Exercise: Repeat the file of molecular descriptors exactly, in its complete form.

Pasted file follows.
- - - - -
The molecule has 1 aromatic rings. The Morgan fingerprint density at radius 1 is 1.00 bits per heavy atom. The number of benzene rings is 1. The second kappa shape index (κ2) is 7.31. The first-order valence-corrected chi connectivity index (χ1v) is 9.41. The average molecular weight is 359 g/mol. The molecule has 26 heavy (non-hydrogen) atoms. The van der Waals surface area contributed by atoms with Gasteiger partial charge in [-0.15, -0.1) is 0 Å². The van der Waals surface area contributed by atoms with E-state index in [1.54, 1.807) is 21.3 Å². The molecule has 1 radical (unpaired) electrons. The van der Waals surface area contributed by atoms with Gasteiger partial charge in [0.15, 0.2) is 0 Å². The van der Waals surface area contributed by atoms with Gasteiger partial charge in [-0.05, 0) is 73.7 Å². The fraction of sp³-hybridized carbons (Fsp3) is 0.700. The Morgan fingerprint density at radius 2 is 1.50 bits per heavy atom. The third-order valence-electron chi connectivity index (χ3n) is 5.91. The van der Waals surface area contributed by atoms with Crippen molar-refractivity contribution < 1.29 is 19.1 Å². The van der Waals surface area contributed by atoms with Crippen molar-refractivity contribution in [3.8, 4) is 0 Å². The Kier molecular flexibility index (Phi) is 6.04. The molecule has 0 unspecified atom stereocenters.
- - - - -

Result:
The molecule has 1 aromatic rings. The Morgan fingerprint density at radius 1 is 1.00 bits per heavy atom. The number of benzene rings is 1. The second kappa shape index (κ2) is 7.31. The first-order valence-corrected chi connectivity index (χ1v) is 9.41. The average molecular weight is 359 g/mol. The molecule has 26 heavy (non-hydrogen) atoms. The van der Waals surface area contributed by atoms with Gasteiger partial charge in [-0.15, -0.1) is 0 Å². The van der Waals surface area contributed by atoms with E-state index in [1.54, 1.807) is 21.3 Å². The molecule has 1 radical (unpaired) electrons. The van der Waals surface area contributed by atoms with Gasteiger partial charge in [0.15, 0.2) is 0 Å². The van der Waals surface area contributed by atoms with Gasteiger partial charge in [-0.05, 0) is 73.7 Å². The fraction of sp³-hybridized carbons (Fsp3) is 0.700. The Morgan fingerprint density at radius 2 is 1.50 bits per heavy atom. The third-order valence-electron chi connectivity index (χ3n) is 5.91. The van der Waals surface area contributed by atoms with Crippen molar-refractivity contribution < 1.29 is 19.1 Å². The van der Waals surface area contributed by atoms with Crippen molar-refractivity contribution in [3.8, 4) is 0 Å². The Kier molecular flexibility index (Phi) is 6.04. The molecule has 0 unspecified atom stereocenters.